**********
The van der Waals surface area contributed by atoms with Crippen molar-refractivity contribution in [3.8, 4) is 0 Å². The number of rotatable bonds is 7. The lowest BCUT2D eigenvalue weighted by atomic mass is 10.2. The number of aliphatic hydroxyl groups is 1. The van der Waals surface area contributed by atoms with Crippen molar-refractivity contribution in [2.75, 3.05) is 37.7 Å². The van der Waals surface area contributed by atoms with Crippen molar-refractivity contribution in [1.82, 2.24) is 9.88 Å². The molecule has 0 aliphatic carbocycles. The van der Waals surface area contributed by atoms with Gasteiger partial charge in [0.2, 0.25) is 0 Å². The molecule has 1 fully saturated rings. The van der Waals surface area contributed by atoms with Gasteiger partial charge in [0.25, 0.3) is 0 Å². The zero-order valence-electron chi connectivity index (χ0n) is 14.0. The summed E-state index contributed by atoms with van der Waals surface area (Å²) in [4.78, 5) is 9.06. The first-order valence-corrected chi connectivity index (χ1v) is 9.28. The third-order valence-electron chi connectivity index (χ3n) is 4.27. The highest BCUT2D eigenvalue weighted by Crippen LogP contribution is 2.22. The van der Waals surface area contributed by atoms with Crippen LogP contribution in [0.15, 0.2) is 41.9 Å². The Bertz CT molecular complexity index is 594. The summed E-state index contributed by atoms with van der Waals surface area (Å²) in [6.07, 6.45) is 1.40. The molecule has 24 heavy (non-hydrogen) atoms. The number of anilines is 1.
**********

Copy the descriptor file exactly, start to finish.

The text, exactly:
The van der Waals surface area contributed by atoms with Crippen molar-refractivity contribution in [3.8, 4) is 0 Å². The number of rotatable bonds is 7. The lowest BCUT2D eigenvalue weighted by atomic mass is 10.2. The number of aliphatic hydroxyl groups is 1. The van der Waals surface area contributed by atoms with Crippen molar-refractivity contribution in [2.75, 3.05) is 37.7 Å². The van der Waals surface area contributed by atoms with Crippen molar-refractivity contribution in [1.82, 2.24) is 9.88 Å². The molecule has 0 aliphatic carbocycles. The van der Waals surface area contributed by atoms with Gasteiger partial charge in [0.2, 0.25) is 0 Å². The molecule has 1 fully saturated rings. The van der Waals surface area contributed by atoms with Gasteiger partial charge in [0.25, 0.3) is 0 Å². The zero-order valence-electron chi connectivity index (χ0n) is 14.0. The summed E-state index contributed by atoms with van der Waals surface area (Å²) in [4.78, 5) is 9.06. The first-order valence-corrected chi connectivity index (χ1v) is 9.28. The third-order valence-electron chi connectivity index (χ3n) is 4.27. The highest BCUT2D eigenvalue weighted by Crippen LogP contribution is 2.22. The van der Waals surface area contributed by atoms with Crippen LogP contribution in [0.15, 0.2) is 41.9 Å². The Bertz CT molecular complexity index is 594. The summed E-state index contributed by atoms with van der Waals surface area (Å²) in [6.07, 6.45) is 1.40. The molecule has 24 heavy (non-hydrogen) atoms. The number of anilines is 1.